Ohana Resonators: Ukulele Window Shopping

I went to Belper Uke Gathering last week. I wasn’t there long, but while I was I got a chance to try out Ohana’s new resonator ukuleles. They’re very nice ukes. Well made, top quality parts, sound great. I don’t understand why they did that.

The problem is, they’re in the same price range as Nationals. The tenor will be almost exactly the same price as a triolian (although the triolian is a concert). Even if the Ohana is better than the National, I’ll still want the National because they have the story. They’re THE resonator maker. Their instruments were used by the great bluesmen and Hawaiian players of the 20s and 30s. Buy a National, you buy the story free and you get to play at Son Houses.

Ohana have a great story too. They slap together ukuleles in China so you can have a nice sounding, solid wood uke that won’t give you any problems at a decent price. That’s the reason I play my Ohana more than any other ukulele. But it also stops me spending a fat wad of cash on one of their ukes.

Compare Ohana to Kala. They’re in a similar area and have both been rapidly expanding the number of models. But Kala have stuck more closely to the idea of making ukes that are like expensive ones but more affordable. So they make the Acacia tenor for people who want to have a uke like Jake’s and the uBass for people who can’t afford a Road Toad.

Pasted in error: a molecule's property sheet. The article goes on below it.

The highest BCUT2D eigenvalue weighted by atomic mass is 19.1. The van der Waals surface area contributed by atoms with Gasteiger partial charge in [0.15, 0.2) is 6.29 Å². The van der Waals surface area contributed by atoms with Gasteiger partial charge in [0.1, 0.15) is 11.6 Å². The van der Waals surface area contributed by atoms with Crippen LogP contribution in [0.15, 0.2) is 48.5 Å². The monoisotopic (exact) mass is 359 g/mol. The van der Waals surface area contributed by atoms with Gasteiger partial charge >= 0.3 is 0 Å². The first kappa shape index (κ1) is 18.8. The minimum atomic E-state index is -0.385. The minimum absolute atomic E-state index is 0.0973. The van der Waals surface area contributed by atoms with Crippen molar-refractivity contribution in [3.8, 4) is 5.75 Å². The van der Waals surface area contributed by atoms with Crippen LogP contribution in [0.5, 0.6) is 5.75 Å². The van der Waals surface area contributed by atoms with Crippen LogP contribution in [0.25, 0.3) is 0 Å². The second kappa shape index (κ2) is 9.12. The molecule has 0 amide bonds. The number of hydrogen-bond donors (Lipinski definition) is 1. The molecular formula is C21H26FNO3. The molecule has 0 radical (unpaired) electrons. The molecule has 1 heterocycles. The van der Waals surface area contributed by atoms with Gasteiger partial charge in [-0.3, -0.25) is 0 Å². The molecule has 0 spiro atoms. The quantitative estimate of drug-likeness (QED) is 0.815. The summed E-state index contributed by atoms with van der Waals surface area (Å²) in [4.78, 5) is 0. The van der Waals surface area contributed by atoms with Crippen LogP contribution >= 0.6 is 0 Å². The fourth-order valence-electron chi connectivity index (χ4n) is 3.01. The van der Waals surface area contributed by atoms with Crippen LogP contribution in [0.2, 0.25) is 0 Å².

Ohana don’t seem to have the same focus. If Ian Ohana had asked me what I thought, I would have gone with a cheaper, mass produced cones rather than the top, handmade ones they have. (All this is just what goes through my head – any resemblance to good business practice is purely coincidental).

On the subject of resonators, there’s this unusual ‘Resonator Fiddle Baritone’ on eBay.

Photos: Dour women sit on a car, ukulele woman.

View Comments


  1. Herman April 16th, 2010 8:05 pm

    I think you’r right about the resonator ukes only it is not my cup of thee! The woman on the pics that’s an other story!

  2. Woodshed April 17th, 2010 4:21 pm

    Herman: I should have known that’s what would have caught your attention.

  3. dnewton2 April 19th, 2010 3:09 pm

    I have not heard the prices on the Ohana Reso until this. I think you are right to go ahead with the National. At the very least if not that I think I would have Mya-Moe buil dme a custom for that price if I was not going for the National.

    I have heard they prices were supposed to be competitive, but I did not know it was competitive with National.

  4. Ken Middleton April 19th, 2010 5:04 pm

    I think I need to clear up a few things.